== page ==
Despite the use of antiemetics, an estimated 70% of patients still experience chemotherapy-induced nausea and vomiting (CINV) as a direct result of their treatments.
Despite the use of antiemetics, an estimated 70% of patients still experience chemotherapy- induced nausea and vomiting (CINV) as a direct result of their treatments.
The question of whether ginger reduces this adverse effect remains open for debate. The root plant has long been used as a remedy for upset stomach and motion sickness, according to the American Cancer Society.
The results of studies on the impact of ginger on CINV have been mixed and additional research is needed, writes Timothy Moynihan, MD, a medical oncologist with the Mayo Clinic and an expert blogger on its Website.
He said several promising studies have shown that ginger taken orally by itself, with a protein drink, or with standard antiemetics medication relieves the symptoms. Other studies have shown no benefit, he said.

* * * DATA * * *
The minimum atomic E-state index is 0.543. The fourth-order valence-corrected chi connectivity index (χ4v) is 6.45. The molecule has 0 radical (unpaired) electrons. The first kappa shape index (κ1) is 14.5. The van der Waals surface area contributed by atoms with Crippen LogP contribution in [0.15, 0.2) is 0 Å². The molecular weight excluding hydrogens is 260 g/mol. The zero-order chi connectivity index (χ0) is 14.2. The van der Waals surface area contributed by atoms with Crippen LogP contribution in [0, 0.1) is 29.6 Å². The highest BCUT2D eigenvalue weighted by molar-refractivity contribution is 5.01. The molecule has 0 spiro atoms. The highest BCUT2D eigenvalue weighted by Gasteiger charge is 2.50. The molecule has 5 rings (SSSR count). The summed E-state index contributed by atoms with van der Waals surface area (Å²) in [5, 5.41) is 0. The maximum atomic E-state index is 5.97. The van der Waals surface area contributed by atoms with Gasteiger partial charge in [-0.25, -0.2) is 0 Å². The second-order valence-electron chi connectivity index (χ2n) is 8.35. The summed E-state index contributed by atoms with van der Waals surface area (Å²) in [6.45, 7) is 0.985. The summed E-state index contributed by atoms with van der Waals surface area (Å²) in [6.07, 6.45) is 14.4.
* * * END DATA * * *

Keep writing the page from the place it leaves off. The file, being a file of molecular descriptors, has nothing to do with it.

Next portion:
Julie Ryan, PhD, MPH, an assistant professor in the departments of Dermatology and Radiation Oncology at the University of Rochester Medical Center in New York, presented results of a clinical trial at the 2009 American Society of Clinical Oncology Annual Meeting bolstering the case for ginger.
The phase II/III randomized, placebo-controlled, double-blind study involved 644 patients at multiple sites. “We noticed 2 doses to be most effective in diminishing nausea— 0.5 g and 1.0 g of ginger, in addition to the proper antiemetics,” she said in an interview with OncLive. “We administered the ginger 3 days before the initial chemotherapy treatment.”
The trial showed that all doses of ginger significantly reduced nausea. Patients with vomiting, however, experienced no difference in symptoms.
Ryan said her research team is considering a follow-up study. “Most patients experience nausea without vomiting and that can be very difficult to cope with,” she said.